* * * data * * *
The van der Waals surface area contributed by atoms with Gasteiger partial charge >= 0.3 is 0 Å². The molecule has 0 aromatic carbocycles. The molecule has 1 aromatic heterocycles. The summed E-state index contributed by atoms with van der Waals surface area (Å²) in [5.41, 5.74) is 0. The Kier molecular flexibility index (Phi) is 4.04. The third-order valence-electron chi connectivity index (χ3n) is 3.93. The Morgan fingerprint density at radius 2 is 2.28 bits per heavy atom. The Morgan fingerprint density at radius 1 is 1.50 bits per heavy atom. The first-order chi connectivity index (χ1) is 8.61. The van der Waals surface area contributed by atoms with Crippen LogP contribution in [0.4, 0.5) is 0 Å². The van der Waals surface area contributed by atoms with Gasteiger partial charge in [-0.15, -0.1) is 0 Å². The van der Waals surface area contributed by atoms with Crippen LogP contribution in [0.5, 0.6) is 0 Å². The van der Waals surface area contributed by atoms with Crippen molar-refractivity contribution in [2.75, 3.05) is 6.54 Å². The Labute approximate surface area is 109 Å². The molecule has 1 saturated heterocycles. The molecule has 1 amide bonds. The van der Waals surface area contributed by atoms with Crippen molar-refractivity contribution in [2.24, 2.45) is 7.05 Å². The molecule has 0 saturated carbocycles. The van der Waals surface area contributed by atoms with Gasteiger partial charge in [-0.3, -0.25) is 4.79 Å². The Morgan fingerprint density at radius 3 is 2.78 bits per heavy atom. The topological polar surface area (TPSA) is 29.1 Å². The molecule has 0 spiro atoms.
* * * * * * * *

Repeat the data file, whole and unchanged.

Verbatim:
The van der Waals surface area contributed by atoms with Gasteiger partial charge >= 0.3 is 0 Å². The molecule has 0 aromatic carbocycles. The molecule has 1 aromatic heterocycles. The summed E-state index contributed by atoms with van der Waals surface area (Å²) in [5.41, 5.74) is 0. The Kier molecular flexibility index (Phi) is 4.04. The third-order valence-electron chi connectivity index (χ3n) is 3.93. The Morgan fingerprint density at radius 2 is 2.28 bits per heavy atom. The Morgan fingerprint density at radius 1 is 1.50 bits per heavy atom. The first-order chi connectivity index (χ1) is 8.61. The van der Waals surface area contributed by atoms with Crippen LogP contribution in [0.4, 0.5) is 0 Å². The van der Waals surface area contributed by atoms with Gasteiger partial charge in [-0.15, -0.1) is 0 Å². The van der Waals surface area contributed by atoms with Crippen LogP contribution in [0.5, 0.6) is 0 Å². The van der Waals surface area contributed by atoms with Crippen molar-refractivity contribution in [2.75, 3.05) is 6.54 Å². The Labute approximate surface area is 109 Å². The molecule has 1 saturated heterocycles. The molecule has 1 amide bonds. The van der Waals surface area contributed by atoms with Crippen molar-refractivity contribution in [2.24, 2.45) is 7.05 Å². The molecule has 0 saturated carbocycles. The van der Waals surface area contributed by atoms with Gasteiger partial charge in [-0.3, -0.25) is 4.79 Å². The Morgan fingerprint density at radius 3 is 2.78 bits per heavy atom. The topological polar surface area (TPSA) is 29.1 Å². The molecule has 0 spiro atoms.